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running a function in a different scope

P: n/a

I've got a class that receives a function in the constructor and uses the
__call__ method to execute the aforementioned function when the instance
object is called:

class foo(object):
def __init__(self, func):
self.func = func
def __call__(self, *arg, **kwarg):
return self.func(*arg, **kwarg)

This is ok until I reassign i.e. the builtin function "vars":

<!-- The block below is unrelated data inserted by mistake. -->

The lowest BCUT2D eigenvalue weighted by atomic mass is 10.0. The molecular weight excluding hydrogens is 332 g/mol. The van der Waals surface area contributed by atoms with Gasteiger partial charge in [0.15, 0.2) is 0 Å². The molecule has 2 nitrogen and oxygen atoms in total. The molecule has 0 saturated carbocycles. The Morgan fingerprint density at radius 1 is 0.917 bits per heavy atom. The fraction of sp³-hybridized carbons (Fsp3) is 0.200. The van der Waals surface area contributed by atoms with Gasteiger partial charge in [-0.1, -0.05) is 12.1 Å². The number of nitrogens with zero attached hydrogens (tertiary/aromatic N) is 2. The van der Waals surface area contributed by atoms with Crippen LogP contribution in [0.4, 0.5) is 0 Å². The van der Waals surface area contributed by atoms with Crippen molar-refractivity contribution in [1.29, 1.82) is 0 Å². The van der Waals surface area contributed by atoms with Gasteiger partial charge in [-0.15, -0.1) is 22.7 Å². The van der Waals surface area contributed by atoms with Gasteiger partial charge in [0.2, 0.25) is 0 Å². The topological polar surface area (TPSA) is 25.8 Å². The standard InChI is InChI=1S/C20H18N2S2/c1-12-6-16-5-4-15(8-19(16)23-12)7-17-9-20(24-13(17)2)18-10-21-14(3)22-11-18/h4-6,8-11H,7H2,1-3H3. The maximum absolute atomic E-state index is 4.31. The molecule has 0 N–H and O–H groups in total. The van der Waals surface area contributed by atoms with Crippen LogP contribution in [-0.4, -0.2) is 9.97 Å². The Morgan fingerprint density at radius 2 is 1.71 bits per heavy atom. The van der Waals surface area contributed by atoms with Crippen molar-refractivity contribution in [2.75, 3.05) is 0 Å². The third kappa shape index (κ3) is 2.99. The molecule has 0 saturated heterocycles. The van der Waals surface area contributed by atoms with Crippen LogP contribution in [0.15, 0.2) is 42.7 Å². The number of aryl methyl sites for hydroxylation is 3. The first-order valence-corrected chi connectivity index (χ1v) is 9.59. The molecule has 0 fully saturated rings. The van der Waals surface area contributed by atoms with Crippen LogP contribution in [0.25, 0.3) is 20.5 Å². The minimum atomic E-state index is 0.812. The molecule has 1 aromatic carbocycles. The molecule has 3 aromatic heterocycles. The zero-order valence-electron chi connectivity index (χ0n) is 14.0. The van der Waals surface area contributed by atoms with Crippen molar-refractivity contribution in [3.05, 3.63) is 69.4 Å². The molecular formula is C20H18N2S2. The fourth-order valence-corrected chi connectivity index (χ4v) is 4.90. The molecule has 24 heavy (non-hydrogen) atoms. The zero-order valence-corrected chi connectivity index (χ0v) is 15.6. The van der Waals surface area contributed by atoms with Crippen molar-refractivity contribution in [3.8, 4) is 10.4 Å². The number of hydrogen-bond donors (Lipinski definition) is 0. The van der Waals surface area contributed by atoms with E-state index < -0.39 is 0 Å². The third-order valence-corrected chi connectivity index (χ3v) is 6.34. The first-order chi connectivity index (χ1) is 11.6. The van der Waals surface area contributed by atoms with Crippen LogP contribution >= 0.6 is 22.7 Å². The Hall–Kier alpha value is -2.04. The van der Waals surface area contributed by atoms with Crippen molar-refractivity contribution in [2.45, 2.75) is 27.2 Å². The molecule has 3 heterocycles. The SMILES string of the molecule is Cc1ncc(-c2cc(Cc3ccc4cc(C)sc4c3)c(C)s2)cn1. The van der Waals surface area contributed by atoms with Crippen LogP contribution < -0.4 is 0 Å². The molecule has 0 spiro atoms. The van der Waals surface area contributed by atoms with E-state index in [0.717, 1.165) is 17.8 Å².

vars = foo(vars)

{'self': < object at 0x401ee78c>, 'kwarg': {}, 'arg': ()}

instead of the scope:
{'__builtins__': <module '__builtin__' (built-in)>, '__file__':
'/home/merkosh/.pythonrc', 'sys': <module 'sys' (built-in)>, '__name__':
'__main__', 'foo': <class ''>, '__doc__': None}

Now the function "vars" does not bother me that much. I wonder which other
side-effects will occur, which functions may not be called from within a
foo-object and perhaps how to avoid this, i.e. can the foo-instance detect
in which scope it was executed and call the passed function (vars) in that
particular scope?

Thanks for any hints.
Jul 18 '05 #1
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